Relay builds case for anti-FGFR drug, aiming for first fast-track approval on ‘motion-based’ drug discovery platform – Endpoints News

Last October, Relay Therapeutics revealed early data from its lead program, RLY-4008, in hopes of building a case around a differentiated safety profile. Early Monday morning, Biotech followed up with a more comprehensive efficacy review, which it hopes will eventually support expedited approval.

Relay reported that eight of 13 patients evaluable across two doses in some form of bile duct cancer had confirmed partial responses, compared to three of six in the October update. Additionally, Relay said the four patients treated with the highest dose expected to be used in the next study all had confirmed RA.

The data deadline was April 19, Relay added, and another interim reading for the high dose is expected at a medical conference before the end of the year.

Relay is testing RLY-4008 in bile duct cancer patients with FGFR2 fusion cholangiocarcinoma (CCA) who have not been previously treated with so-called “pan-FGFR” inhibitors. The biotech has treated a total of 115 patients with different tumors and mutations, but is considering a much narrower indication aimed at getting to market quickly.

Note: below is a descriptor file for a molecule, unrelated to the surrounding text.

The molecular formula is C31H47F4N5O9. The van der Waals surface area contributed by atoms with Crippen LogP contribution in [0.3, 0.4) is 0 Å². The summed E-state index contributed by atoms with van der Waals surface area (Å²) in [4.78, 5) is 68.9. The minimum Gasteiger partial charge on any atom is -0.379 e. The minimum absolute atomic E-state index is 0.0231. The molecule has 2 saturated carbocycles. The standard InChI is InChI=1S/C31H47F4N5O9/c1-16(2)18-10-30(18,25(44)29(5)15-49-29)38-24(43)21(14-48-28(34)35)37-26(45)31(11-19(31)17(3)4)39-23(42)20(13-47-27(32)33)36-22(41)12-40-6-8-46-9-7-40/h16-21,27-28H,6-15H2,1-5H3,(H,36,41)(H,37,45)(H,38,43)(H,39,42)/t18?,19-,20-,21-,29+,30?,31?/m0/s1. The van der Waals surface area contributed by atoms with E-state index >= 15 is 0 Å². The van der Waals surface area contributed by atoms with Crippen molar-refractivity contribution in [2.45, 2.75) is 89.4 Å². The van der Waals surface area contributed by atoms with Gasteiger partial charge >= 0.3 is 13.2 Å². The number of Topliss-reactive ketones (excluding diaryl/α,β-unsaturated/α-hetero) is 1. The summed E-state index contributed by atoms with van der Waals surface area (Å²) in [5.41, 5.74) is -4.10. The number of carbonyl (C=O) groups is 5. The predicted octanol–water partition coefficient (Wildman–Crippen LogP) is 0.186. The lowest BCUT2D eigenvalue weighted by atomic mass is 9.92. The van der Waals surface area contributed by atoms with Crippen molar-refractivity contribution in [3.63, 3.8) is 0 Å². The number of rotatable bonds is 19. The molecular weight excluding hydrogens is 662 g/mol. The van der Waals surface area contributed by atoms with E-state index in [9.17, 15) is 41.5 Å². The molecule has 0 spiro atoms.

In addition to different dosage levels, researchers are also looking at several dosage regimens. All of the patients in Monday’s update are from the once-daily group, with nine of the 13 taking a 20mg dose and the other four taking a 70mg dose. Relay says the full data set will be presented by the end of next June.

The Cambridge, Mass.-based biotech was built on the promise of becoming a biotech leader in AI and machine learning, using what it called a design platform of “movement-based” medication. As the lead drug, RLY-4008 essentially functions as the proof of concept for the company’s entire thesis.

Monday represented the most comprehensive data update Relay has presented so far. Executives also say they have met with the FDA and believe its upcoming study looking at this particular form of bile duct cancer could support expedited approval. The trial will be single-arm for FGFRi-naïve FGFR2 fusion ACC at 70 mg treated once daily.

If Relay’s submission is accepted, the company says it may add other CCA cohorts to an NDA, including in a front-line setting and those who have previously received pan-FGFR inhibitor therapy. Relay hopes to eventually gain an “online and edit-agnostic label”, though that will likely come at a much later date.

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